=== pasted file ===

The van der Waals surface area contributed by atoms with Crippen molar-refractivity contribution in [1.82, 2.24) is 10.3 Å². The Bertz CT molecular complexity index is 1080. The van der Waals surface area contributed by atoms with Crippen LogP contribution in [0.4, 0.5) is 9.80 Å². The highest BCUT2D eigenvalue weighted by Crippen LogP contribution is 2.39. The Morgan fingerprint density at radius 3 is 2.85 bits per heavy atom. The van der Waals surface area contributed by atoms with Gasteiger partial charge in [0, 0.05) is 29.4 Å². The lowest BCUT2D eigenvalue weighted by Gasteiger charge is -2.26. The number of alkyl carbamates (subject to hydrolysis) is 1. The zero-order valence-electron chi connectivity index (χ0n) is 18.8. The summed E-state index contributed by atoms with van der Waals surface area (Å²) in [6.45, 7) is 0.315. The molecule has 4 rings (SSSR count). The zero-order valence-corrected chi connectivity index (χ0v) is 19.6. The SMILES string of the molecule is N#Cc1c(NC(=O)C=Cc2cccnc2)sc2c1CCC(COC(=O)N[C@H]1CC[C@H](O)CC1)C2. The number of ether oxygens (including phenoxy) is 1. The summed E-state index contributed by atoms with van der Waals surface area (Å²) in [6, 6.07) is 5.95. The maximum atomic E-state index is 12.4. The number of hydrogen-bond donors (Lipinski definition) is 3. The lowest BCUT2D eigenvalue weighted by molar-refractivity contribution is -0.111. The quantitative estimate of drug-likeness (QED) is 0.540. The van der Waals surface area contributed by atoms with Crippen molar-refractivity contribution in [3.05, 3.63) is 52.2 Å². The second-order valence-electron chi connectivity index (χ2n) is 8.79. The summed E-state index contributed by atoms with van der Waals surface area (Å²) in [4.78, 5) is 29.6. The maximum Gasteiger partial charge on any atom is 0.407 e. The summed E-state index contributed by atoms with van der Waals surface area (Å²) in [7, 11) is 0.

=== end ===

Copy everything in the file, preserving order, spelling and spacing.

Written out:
The van der Waals surface area contributed by atoms with Crippen molar-refractivity contribution in [1.82, 2.24) is 10.3 Å². The Bertz CT molecular complexity index is 1080. The van der Waals surface area contributed by atoms with Crippen LogP contribution in [0.4, 0.5) is 9.80 Å². The highest BCUT2D eigenvalue weighted by Crippen LogP contribution is 2.39. The Morgan fingerprint density at radius 3 is 2.85 bits per heavy atom. The van der Waals surface area contributed by atoms with Gasteiger partial charge in [0, 0.05) is 29.4 Å². The lowest BCUT2D eigenvalue weighted by Gasteiger charge is -2.26. The number of alkyl carbamates (subject to hydrolysis) is 1. The zero-order valence-electron chi connectivity index (χ0n) is 18.8. The summed E-state index contributed by atoms with van der Waals surface area (Å²) in [6.45, 7) is 0.315. The molecule has 4 rings (SSSR count). The zero-order valence-corrected chi connectivity index (χ0v) is 19.6. The SMILES string of the molecule is N#Cc1c(NC(=O)C=Cc2cccnc2)sc2c1CCC(COC(=O)N[C@H]1CC[C@H](O)CC1)C2. The number of ether oxygens (including phenoxy) is 1. The summed E-state index contributed by atoms with van der Waals surface area (Å²) in [6, 6.07) is 5.95. The maximum atomic E-state index is 12.4. The number of hydrogen-bond donors (Lipinski definition) is 3. The lowest BCUT2D eigenvalue weighted by molar-refractivity contribution is -0.111. The quantitative estimate of drug-likeness (QED) is 0.540. The van der Waals surface area contributed by atoms with Crippen molar-refractivity contribution in [3.05, 3.63) is 52.2 Å². The second-order valence-electron chi connectivity index (χ2n) is 8.79. The summed E-state index contributed by atoms with van der Waals surface area (Å²) in [4.78, 5) is 29.6. The maximum Gasteiger partial charge on any atom is 0.407 e. The summed E-state index contributed by atoms with van der Waals surface area (Å²) in [7, 11) is 0.